Deployment is hard to comprehend as a child (if I’m honest, as an adult too). The ability to see the big picture (including the difficult concept of time) is more challenging to explain to my sweet three-year-old. She just knows she misses her Dad and that he is “at work for a long time”. One way that helps her understand that her Dad is gone and aid in her coping in a positive way, have been crafts and projects for her father.
You can afford to be creative with these six crafts and projects. Check out what we are doing to help with the adjustment of having a loved one far from home:
Calendar: The concept of time is tricky for young kids, and it is nice to have a visual of the days passing and events to look forward to. You can use a month by month wall calendar, a large dry erase board- or a calendar typically used for classrooms (I purchased one form the dollar spot in Target). My daughter enjoys removing the number from each day that passes.
Paper Chain: I like this idea for shorter deployments. For our family, the thought of stapling over 150 paper rings together was too daunting. But this is a great visual representation of the days passing (and very satisfying to take down!) Here is a quick how to chain tutorial.
Deployment Countdown Kiss jar: Almost as good as a daily vitamin, this Hershey's kiss treat starts the day off on a sweet note. This is also a great way to visualize the time passing and it is easy to add or subtract “kisses” as the homecoming dates fluctuate. If chocolate isn’t your preference, substitute you favorite sweet treat.
Memory tree: Opposite of the paper chain and kiss jar where something is removed each day, you and your family add to the skeletal structure of a tree each day. In the end, you have a tree full of leaves filled with a daily memories and antidotes for the deployed parent to enjoy when they get home.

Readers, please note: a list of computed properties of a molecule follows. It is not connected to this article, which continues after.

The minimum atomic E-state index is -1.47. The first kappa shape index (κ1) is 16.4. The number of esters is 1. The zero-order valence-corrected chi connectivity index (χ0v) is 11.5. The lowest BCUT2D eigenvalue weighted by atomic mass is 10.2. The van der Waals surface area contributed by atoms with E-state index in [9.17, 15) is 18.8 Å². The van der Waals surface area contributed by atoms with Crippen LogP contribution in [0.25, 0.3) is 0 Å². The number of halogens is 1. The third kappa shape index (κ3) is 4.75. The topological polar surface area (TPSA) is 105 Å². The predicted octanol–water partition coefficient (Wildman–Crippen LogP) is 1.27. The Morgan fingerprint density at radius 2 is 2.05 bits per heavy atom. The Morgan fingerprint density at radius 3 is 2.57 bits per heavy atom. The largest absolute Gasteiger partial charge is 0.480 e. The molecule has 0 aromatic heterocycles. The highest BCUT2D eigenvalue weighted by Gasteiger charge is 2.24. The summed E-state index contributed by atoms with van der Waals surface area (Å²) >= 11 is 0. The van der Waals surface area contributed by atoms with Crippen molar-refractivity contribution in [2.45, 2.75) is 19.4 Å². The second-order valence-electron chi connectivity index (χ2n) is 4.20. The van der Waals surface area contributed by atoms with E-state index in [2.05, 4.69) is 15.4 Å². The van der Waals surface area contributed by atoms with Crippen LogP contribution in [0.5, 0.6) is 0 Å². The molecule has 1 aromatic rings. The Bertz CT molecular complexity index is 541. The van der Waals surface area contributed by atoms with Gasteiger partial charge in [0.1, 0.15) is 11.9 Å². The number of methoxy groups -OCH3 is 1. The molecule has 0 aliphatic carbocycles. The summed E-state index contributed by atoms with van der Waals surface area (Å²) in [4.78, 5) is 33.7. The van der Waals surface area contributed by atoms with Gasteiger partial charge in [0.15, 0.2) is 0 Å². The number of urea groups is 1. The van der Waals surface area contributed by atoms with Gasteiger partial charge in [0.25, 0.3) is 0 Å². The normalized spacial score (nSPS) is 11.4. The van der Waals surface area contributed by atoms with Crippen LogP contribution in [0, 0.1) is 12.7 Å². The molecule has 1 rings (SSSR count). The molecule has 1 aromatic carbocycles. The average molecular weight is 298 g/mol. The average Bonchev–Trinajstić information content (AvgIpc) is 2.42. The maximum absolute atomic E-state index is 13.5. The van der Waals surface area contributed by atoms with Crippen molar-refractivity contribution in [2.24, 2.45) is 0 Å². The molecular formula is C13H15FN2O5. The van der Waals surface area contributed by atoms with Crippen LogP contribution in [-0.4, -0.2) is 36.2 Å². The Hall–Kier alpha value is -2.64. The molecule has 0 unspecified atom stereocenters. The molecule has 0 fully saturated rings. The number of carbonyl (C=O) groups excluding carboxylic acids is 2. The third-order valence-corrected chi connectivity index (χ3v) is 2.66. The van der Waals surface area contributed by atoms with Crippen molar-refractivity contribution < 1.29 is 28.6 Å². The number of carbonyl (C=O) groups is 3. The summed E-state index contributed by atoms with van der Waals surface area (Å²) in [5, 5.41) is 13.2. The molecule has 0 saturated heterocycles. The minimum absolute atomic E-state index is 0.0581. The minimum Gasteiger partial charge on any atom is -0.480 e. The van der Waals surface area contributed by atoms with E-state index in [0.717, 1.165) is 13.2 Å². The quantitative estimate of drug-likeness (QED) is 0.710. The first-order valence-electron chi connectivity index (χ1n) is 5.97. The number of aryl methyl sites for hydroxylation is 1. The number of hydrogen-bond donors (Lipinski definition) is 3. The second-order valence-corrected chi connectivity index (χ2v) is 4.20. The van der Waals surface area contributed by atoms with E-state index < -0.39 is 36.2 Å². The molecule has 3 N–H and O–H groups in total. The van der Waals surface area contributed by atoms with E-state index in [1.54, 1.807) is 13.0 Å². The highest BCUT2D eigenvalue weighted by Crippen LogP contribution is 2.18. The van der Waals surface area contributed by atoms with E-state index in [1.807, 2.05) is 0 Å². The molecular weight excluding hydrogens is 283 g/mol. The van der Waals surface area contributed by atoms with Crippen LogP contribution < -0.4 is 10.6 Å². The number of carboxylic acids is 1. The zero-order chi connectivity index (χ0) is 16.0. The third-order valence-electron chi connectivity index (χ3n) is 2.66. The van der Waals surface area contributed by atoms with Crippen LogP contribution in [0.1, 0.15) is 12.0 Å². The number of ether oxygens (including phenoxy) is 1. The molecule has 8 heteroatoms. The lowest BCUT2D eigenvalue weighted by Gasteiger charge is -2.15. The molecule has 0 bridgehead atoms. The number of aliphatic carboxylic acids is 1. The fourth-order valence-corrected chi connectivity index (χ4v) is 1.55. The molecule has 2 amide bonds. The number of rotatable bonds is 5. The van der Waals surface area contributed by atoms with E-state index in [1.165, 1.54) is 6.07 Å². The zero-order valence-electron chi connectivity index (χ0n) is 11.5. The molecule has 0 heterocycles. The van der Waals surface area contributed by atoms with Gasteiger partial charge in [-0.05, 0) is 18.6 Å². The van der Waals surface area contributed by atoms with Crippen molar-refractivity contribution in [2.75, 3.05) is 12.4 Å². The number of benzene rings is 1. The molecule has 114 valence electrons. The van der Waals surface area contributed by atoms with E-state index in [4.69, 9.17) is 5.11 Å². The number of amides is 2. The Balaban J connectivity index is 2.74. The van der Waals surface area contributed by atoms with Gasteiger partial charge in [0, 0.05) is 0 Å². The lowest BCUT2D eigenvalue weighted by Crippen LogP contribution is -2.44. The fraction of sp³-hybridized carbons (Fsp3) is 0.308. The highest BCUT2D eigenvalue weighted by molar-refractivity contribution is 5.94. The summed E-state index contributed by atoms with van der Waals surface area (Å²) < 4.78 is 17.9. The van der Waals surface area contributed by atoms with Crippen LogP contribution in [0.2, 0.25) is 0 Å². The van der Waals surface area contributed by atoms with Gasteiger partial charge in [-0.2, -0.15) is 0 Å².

Photo projects: My girls have loved the photo projects where they can “see” their Dad’s picture. You can make a photo pillow case using iron on photo paper. If you are less “crafty”, you can order a photo pillow like this (no ironing required)! We also printed out 4x6 prints of the kids with their dad and photos of their dad at work to put into a cheap plastic photo album (so far this has lived through spills and some teething action). Lastly, I have been sharing a #PicADay on my Instagram account set up to print through a service called Chatbooks-who prints an album automatically when you reach 60 pictures, and have it shipped directly to my husband on the ship (they ship FREE to APO/FPO addresses)!
Paper hug: One of our favorite deployment Books, The Paper Hug by Stephanie Skolmoski, suggests making a “hug” to send with the deployed parent. My daughter had fun putting this together and sending to her dad in a care package (Warning it is hard to read the book without getting a little teary eyed).
Along with the crafts above, we try to have a care package box out so that my daughter can add some of her coloring, drawings or “treasures” (aka things she finds in the back yard) to the box whenever she pleases. These things are budget friendly and encourage your child’s creativity to shine. Including your kids in these activities will help them have a little fun associated with the deployment.
What crafts and projects helped your kids better connect to your loved one during a deployment?
About the Blogger: Briana Hartzell is a Navy spouse, mother to two beautiful girls (3 years and 1 year), a former full time USAA employee and a graduate of Texas A&M University. Briana writes at Being Briana, a blog focused on the joys that military life and parenthood can bring.
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